Thursday, August 20, 2009



WASHINGTON -- Repeatedly invoking the Bible, President Obama yesterday told religious leaders that health-care critics are "bearing false witness" against his plan.

The fire-and-brimstone president declared holy war in a telephone call with thousands of religious leaders around the country as he sought to breathe life into his plan for a system overhaul.

Without naming anyone specifically in the 10-minute conference call, Obama said opponents had been spreading lies.

"I know that there's been a lot of misinformation in this debate and there are some folks out there who are, frankly, bearing false witness," Obama said.

"I need you to spread the facts and speak the truth."

In particular, Obama said the claim that the government would make decisions regarding end-of-life care for the elderly -- the so-called "death panels" -- is "ludicrous" and an "extraordinary lie."

He also disputed charges that the overhaul would pay for abortions and care for illegal immigrants.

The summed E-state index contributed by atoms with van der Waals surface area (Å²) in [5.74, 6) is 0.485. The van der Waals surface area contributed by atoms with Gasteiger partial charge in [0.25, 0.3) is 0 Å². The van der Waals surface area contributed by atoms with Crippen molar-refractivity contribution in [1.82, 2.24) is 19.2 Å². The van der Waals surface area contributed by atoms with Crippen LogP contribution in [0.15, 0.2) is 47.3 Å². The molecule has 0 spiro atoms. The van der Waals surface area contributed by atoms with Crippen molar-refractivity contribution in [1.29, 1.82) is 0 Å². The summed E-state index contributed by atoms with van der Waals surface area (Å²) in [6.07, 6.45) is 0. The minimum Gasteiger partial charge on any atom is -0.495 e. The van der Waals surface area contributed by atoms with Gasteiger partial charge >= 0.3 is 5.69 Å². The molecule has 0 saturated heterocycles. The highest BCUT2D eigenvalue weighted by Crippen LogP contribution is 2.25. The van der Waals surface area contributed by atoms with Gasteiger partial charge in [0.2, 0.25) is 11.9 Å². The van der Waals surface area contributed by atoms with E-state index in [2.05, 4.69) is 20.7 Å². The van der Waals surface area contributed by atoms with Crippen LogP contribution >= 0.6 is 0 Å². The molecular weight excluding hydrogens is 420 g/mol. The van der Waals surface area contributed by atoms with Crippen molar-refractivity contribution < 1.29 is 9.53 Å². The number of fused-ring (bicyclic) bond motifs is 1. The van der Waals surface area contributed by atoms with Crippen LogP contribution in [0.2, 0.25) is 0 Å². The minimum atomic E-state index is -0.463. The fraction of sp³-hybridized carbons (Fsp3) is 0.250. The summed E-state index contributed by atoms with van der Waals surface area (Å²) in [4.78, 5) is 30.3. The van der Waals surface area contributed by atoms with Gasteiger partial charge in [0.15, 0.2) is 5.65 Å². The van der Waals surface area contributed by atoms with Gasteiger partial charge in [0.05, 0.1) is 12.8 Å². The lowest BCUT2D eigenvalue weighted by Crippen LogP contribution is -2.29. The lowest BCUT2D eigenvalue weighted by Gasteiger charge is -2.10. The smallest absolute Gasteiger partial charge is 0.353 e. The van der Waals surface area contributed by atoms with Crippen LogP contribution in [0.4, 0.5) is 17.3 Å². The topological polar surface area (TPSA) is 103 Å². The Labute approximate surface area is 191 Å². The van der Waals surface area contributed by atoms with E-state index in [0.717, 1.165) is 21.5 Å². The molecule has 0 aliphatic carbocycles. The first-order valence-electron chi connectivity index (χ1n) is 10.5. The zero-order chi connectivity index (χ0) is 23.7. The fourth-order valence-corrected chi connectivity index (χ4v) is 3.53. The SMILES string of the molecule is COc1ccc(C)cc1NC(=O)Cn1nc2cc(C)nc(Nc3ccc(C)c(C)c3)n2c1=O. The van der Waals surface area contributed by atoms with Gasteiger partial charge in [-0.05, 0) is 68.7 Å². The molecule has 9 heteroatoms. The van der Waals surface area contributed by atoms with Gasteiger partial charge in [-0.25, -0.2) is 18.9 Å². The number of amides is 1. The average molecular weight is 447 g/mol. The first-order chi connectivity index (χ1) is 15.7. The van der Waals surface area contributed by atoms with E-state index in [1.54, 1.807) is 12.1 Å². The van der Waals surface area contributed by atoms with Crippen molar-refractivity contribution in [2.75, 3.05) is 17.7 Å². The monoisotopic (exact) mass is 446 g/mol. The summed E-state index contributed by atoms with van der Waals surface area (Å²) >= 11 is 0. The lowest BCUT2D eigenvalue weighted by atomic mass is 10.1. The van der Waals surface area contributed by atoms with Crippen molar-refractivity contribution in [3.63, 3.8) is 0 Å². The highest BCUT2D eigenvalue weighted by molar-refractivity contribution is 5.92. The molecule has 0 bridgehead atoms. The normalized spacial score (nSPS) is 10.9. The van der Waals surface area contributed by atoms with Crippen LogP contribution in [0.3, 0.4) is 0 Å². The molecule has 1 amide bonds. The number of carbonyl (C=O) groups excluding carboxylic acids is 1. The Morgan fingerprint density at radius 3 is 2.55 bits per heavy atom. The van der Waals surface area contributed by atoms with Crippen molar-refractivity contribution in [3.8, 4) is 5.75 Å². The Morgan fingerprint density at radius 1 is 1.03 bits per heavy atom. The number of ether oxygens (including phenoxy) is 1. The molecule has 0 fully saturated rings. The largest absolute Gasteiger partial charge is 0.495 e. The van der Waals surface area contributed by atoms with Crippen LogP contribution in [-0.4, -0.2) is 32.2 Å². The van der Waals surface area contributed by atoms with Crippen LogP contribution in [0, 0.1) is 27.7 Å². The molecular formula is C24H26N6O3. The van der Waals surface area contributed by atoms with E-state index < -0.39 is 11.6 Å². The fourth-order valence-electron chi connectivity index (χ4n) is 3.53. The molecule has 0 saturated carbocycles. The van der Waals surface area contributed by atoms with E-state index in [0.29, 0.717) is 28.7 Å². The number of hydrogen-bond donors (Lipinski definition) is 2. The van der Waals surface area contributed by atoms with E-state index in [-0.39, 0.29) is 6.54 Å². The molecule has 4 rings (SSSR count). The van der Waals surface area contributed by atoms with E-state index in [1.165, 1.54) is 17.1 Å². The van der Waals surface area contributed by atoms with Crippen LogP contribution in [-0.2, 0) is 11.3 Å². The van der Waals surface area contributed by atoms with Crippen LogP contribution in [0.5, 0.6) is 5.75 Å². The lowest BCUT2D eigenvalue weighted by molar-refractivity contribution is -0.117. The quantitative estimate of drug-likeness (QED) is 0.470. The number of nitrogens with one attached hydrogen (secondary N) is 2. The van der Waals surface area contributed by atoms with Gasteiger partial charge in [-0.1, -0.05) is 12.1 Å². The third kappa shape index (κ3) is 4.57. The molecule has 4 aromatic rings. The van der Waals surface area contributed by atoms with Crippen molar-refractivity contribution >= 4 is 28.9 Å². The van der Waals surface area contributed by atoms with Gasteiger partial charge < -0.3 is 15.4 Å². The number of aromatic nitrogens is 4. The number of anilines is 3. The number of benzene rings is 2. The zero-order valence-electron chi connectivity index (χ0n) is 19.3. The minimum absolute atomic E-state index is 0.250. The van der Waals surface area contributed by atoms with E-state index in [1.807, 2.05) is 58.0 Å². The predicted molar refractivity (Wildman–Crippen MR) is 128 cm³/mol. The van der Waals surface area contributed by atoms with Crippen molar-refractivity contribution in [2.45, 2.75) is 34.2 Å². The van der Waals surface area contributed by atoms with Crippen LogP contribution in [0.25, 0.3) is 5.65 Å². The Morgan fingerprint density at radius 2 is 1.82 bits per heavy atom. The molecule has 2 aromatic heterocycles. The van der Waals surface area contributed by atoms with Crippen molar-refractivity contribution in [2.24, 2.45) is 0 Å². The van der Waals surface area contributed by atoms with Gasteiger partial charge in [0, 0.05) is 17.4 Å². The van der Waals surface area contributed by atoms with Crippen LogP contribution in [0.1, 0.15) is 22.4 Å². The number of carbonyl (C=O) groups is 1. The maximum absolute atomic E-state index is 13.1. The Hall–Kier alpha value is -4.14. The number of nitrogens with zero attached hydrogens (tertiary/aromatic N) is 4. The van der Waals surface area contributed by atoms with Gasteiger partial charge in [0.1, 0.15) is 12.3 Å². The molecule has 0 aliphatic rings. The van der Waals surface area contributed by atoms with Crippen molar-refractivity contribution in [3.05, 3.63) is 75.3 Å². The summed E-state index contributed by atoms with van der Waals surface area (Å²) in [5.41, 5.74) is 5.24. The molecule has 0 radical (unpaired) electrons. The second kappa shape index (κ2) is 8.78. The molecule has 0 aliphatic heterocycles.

He said the reforms aim to carry out one of God's commandments.

"I am my brother's keeper. I am my sister's keeper," Obama said.

He called health reform a "core ethical and moral obligation."

The president acknowledged that the effort has met with deeply inflamed opposition from people who don't trust the federal government to carry out such a plan when every government health program already now faces bankruptcy.

He likened his current situation to that of Franklin D. Roosevelt when opponents called him "socialist."

"I'm going to need the help of all of you," Obama said.

The president spoke to the faith leaders after meeting with 2008 NASCAR Sprint Cup champ Jimmie Johnson at the White House.

Pastors, rabbis and preachers from every part of the country joined the call and prayed for health reform and told woeful stories about parishioners without adequate health care.

White House spokesman Robert Gibbs said, "I think the president would orbit the moon if he thought it would help."

Meanwhile, the administration said it still hopes for a bipartisan breakthrough on its far-reaching goals of expanding health coverage, controlling costs and increasing competition among insurers.

"The president believes strongly in working with Republicans and Democrats, independents, any that seek to reform health care," Gibbs said.

Privately, however, top Democrats said a bipartisan accord seems less likely than ever, and they are preparing strategies for a one-party legislative push.

1 comment:

Cathy_of_Alex said...

Holy O? Yes, he thinks so.